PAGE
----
"...the Republican Party can no longer remain addicted to the extremist agenda of social conservatives, whose growing influence threatens to repel general election voters."
D'oh! So that's why we keep losing elections! Golly! If only we had run Marshmallow McCain in 2000 there would be a Republican in the White House today.
Read some of these threads and take a look at the new poll here on FR...
What is this guy smoking? If the two candidates in 2008 are hillary and John McManiac, I probably won't be able to get myself to vote. This is not a guy who can be trusted with his finger on the nuclear trigger. He should be in a padded cell.
LOL - you made it futher than I. I only read the title. lol
Yeah, why not McCain/Chaffee? Wouldn't it be just brilliant? Or McCain/Arnold? Or Snowe/Collins? Or Specter/Bloomberg?
How about a better headine?
John McCain, the Republicans Least Favorite Democrat
Or maybe even better the Republicans should nominate David Souter as their presidential candidate (they once nominated Earl Warren as a candidate for vice-president, now didn't they), I'm sure many "moderates" would appreciate that...
That would be fine but I nevertheless think that Fat Ted deserves the title :-).
Have you seen crawford on TV?
He looks and sound like howdy doody. Further, his insight into Republican politics is nonexistant and is filtered through the typical MSM viewpoint. I noticed this piece of nonsense:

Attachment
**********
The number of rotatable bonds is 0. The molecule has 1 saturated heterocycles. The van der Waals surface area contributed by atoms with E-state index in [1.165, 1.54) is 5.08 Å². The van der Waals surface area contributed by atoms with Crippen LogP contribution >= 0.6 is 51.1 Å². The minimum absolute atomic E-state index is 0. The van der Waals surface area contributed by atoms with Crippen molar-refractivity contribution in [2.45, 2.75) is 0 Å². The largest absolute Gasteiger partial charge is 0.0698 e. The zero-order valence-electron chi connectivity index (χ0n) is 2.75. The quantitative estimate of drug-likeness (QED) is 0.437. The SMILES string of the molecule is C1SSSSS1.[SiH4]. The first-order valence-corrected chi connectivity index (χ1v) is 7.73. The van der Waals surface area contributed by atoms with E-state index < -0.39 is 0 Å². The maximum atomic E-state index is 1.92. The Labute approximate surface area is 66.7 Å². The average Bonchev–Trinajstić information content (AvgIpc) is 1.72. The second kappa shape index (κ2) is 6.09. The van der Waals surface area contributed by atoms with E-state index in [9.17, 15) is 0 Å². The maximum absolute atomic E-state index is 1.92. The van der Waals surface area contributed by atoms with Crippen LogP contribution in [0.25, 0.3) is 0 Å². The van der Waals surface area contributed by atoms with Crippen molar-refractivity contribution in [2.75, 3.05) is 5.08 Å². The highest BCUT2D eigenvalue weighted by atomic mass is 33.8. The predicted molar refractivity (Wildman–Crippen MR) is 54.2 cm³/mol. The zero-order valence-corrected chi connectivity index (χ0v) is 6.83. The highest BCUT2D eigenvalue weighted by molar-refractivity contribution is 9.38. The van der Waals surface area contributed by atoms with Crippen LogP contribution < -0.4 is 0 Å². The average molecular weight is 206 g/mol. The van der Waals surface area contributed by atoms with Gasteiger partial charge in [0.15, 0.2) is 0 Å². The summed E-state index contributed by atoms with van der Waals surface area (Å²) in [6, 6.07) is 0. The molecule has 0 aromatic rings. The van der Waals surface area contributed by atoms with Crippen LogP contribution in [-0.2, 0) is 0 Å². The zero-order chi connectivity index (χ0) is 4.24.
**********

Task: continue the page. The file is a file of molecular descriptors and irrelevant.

"But to broaden its base and entrench its power further, the Republican Party can no longer remain addicted to the extremist agenda of social conservatives, whose growing influence threatens to repel general election voters"
That this clown likes McCrazy is just one more reason to be against him.
McCain and the gang of seven saved the Republican Party from itself. That is why President Bush has been praising their efforts.
If anyone thinks that the Republican Party will stay in control of the US Senate for ever, they have no clue as to American political historical precedent. Over the short term, perhaps the compromise was a loss, but over the long term, think of a Democratic President and a Democratic Senate majority and NO, repeat NO recourse for the Republican minority to stop the lifetime appointment of left wing, not liberal judges to the federal judiciary or Supreme Court. The mere presence of the filibuster option keeps judicial appointments more toward the center.
He's right up there with Warner.
The assumption seems to be that the center of political gravity loves activist courts, that "resolve" divisive social issues by judicial fiat.
He's an idiot, and he plays one on TV!!!
McCain's an a-hole's... a-hole.
OK, I read the FR poll. Support for McCain as a presidential candidate is in low single digits.
If the compromise results in a rare use of the filibuster on federal judges going foward than Mccain has a chance.
If the Democrats keep it up however, and Mccain doesn't back a new effort to stop them, Mccain can absolutetly forget about it.